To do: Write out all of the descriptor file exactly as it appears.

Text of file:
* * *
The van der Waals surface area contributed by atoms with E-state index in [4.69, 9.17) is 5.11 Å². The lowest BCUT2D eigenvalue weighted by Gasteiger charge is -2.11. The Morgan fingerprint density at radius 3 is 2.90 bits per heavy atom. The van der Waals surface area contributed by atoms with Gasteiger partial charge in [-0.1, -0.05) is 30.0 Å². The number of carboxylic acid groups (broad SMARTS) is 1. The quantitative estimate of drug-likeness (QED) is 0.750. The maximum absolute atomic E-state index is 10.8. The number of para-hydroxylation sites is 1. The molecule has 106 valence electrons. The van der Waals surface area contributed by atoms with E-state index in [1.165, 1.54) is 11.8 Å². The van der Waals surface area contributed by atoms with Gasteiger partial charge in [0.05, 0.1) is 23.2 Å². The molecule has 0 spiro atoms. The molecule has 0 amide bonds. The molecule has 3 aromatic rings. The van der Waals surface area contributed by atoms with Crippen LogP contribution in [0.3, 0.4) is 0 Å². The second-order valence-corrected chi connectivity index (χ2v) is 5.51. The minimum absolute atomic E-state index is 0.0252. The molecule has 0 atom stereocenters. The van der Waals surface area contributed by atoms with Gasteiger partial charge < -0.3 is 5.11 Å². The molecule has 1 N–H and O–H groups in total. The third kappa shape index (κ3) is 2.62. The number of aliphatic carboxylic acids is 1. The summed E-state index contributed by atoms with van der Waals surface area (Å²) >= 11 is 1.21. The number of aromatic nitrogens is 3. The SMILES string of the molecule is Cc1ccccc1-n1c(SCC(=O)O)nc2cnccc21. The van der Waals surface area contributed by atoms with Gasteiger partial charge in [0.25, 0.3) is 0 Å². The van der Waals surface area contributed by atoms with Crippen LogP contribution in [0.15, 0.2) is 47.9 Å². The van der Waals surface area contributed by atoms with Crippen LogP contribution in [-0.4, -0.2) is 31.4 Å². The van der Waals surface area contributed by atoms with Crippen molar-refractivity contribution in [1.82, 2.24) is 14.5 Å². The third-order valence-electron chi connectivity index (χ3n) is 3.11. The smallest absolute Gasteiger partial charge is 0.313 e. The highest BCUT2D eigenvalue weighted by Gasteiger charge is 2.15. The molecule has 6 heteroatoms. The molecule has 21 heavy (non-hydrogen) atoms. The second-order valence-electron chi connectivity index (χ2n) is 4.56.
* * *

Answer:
The van der Waals surface area contributed by atoms with E-state index in [4.69, 9.17) is 5.11 Å². The lowest BCUT2D eigenvalue weighted by Gasteiger charge is -2.11. The Morgan fingerprint density at radius 3 is 2.90 bits per heavy atom. The van der Waals surface area contributed by atoms with Gasteiger partial charge in [-0.1, -0.05) is 30.0 Å². The number of carboxylic acid groups (broad SMARTS) is 1. The quantitative estimate of drug-likeness (QED) is 0.750. The maximum absolute atomic E-state index is 10.8. The number of para-hydroxylation sites is 1. The molecule has 106 valence electrons. The van der Waals surface area contributed by atoms with E-state index in [1.165, 1.54) is 11.8 Å². The van der Waals surface area contributed by atoms with Gasteiger partial charge in [0.05, 0.1) is 23.2 Å². The molecule has 0 spiro atoms. The molecule has 0 amide bonds. The molecule has 3 aromatic rings. The van der Waals surface area contributed by atoms with Crippen LogP contribution in [0.3, 0.4) is 0 Å². The second-order valence-corrected chi connectivity index (χ2v) is 5.51. The minimum absolute atomic E-state index is 0.0252. The molecule has 0 atom stereocenters. The van der Waals surface area contributed by atoms with Gasteiger partial charge < -0.3 is 5.11 Å². The molecule has 1 N–H and O–H groups in total. The third kappa shape index (κ3) is 2.62. The number of aliphatic carboxylic acids is 1. The summed E-state index contributed by atoms with van der Waals surface area (Å²) >= 11 is 1.21. The number of aromatic nitrogens is 3. The SMILES string of the molecule is Cc1ccccc1-n1c(SCC(=O)O)nc2cnccc21. The van der Waals surface area contributed by atoms with Gasteiger partial charge in [0.25, 0.3) is 0 Å². The van der Waals surface area contributed by atoms with Crippen LogP contribution in [0.15, 0.2) is 47.9 Å². The van der Waals surface area contributed by atoms with Crippen LogP contribution in [-0.4, -0.2) is 31.4 Å². The van der Waals surface area contributed by atoms with Crippen molar-refractivity contribution in [1.82, 2.24) is 14.5 Å². The third-order valence-electron chi connectivity index (χ3n) is 3.11. The smallest absolute Gasteiger partial charge is 0.313 e. The highest BCUT2D eigenvalue weighted by Gasteiger charge is 2.15. The molecule has 6 heteroatoms. The molecule has 21 heavy (non-hydrogen) atoms. The second-order valence-electron chi connectivity index (χ2n) is 4.56.